(MENAFN- Bangladesh Monitor)
Air India will hand over its priceless collections of around 4,000 paintings and sculptures of famous artists to the National Gallery of Modern Arts (NGMA) for their preservation and public display.
The airline signed a memorandum of understanding (MoU) with the NGMA on Wednesday in this regard in the presence of Civil Aviation Minister Jyotiraditya Scindia and Union Culture Minister G Kishan Reddy.
The prized collections of the airline include works of legendary artists such as M F Hussain, Laxman Pai, V S Gaitonde, Sayed Haider Raza, Jatin Das, V Prabha, Shankar Palsikar, and Anjolie Ela Menon, among others.
With this MoU signed at an event here, the NGMA, which is a prestigious institution for modern and contemporary arts, will now be a repository of the entire collection of Air India.
In eight decades of its commercial operations, starting from 1932, Air India offered free tickets to budding artists who went on to become iconic names in the world of art.
These artists reciprocated this gesture of goodwill by offering their works - paintings, statues and wooden sculptures, among others - to the airline at different points of time which, over a period of time, became a priceless collection.
The MoU was signed by Air India company secretary Kalpana Rao and NGMA director Temsunaro Jamir.
Calling it a historic moment, Aviation Minister Scindia said that Air India has many first to its name such as first mail courier aircraft which J R D Tata himself piloted from Karachi to Mumbai, the first international flight between Mumbai and London and the first longest non-stop flight between New Delhi and New York.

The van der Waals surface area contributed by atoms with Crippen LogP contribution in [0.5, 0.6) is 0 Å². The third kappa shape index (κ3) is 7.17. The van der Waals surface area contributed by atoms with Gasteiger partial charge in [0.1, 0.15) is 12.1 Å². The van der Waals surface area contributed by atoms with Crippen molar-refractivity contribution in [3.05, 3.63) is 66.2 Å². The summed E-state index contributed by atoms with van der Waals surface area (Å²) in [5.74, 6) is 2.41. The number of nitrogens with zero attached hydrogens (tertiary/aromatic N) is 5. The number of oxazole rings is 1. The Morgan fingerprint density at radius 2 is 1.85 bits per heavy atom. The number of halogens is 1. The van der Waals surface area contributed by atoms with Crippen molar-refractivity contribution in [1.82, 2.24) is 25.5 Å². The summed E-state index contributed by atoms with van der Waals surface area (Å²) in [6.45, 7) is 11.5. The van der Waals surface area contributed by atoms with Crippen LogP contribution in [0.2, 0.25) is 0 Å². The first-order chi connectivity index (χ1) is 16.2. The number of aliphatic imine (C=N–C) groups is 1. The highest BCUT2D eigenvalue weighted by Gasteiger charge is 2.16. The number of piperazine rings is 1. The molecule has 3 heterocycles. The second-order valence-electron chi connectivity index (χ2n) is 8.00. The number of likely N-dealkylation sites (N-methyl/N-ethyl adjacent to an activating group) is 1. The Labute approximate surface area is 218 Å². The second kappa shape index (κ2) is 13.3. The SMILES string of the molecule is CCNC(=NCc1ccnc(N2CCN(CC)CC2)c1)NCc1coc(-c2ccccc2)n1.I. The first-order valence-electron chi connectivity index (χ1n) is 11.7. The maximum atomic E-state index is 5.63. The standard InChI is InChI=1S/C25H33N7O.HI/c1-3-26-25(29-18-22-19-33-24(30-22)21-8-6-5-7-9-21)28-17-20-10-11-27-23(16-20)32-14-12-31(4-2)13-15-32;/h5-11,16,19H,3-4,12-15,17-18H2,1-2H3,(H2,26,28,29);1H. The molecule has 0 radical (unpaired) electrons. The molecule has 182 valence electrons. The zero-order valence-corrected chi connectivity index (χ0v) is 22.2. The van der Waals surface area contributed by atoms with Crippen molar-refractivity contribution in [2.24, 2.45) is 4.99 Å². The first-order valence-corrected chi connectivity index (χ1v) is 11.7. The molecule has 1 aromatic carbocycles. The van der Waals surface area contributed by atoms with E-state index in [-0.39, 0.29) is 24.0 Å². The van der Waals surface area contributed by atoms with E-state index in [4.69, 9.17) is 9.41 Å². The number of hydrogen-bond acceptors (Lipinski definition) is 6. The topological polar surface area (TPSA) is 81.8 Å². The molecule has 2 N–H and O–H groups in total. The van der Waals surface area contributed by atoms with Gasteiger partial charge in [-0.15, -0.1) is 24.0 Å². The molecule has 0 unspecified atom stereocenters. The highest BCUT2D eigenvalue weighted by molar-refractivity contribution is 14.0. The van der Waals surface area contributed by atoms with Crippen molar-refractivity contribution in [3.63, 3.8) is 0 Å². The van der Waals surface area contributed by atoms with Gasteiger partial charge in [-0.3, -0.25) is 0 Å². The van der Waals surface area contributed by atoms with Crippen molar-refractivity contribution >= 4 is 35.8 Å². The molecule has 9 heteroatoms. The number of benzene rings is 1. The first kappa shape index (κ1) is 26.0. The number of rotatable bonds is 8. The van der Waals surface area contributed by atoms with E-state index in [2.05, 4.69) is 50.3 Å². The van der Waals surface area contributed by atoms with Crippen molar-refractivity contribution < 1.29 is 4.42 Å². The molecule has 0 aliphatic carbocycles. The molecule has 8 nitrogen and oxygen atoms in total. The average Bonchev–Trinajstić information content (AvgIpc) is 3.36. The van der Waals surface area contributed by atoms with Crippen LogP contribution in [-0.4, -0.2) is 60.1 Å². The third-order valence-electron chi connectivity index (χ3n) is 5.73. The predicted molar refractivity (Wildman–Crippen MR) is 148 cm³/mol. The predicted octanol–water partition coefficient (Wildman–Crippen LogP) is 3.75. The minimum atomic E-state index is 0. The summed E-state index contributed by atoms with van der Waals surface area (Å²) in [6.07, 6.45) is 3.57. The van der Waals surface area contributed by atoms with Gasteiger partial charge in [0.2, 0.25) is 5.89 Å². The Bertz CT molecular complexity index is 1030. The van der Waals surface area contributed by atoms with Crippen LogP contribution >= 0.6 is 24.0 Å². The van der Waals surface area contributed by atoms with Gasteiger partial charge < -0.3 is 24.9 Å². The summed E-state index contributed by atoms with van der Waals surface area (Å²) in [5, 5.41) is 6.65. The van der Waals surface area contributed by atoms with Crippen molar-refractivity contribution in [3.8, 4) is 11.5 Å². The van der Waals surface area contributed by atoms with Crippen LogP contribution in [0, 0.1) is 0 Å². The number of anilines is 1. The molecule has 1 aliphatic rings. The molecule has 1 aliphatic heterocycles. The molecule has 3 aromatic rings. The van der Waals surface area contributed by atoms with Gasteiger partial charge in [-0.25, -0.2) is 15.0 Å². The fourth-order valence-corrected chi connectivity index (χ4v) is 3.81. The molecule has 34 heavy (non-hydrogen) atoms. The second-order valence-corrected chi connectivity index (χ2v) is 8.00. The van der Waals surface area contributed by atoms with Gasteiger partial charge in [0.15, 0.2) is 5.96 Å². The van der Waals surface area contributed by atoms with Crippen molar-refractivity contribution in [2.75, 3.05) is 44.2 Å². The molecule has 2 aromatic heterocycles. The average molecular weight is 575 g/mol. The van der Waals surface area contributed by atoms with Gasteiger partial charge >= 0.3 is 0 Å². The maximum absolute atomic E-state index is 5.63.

'Air India also transported our culture. Many of the paintings that you will see in this collection are all a contribution in kind for the fare that was to be paid while flying by Air India. So, many of the artists contributed their art and passion which has now become a part of a wonderful historical collection,' Scindia said.
Talking about the range of collections, he said that besides paintings and sculptures, even the menu cards of Air India during that period is a piece of art.
'It is not the contemporary menu card that we receive when we board the aircraft today. They were large menu cards with an art work on its cover, beautifully engraved in the interiors,' he said.
Extending his gratitude to both the civil aviation minister and Air India for handing over the collection, Culture Minister Reddy said that since its inception in 1953, NGMA has been working to protect and preserve the art works.
'Whatever transfer is happening today, we will preserve them for our future generations. We will also display these artefacts,' Reddy said.
He added that besides preserving these priceless artworks, the ministry will continue to work with Air India to take them to different parts of the world.
Air India chief executive officer Campbell Wilson and senior officials of culture and aviation ministries were present at the event.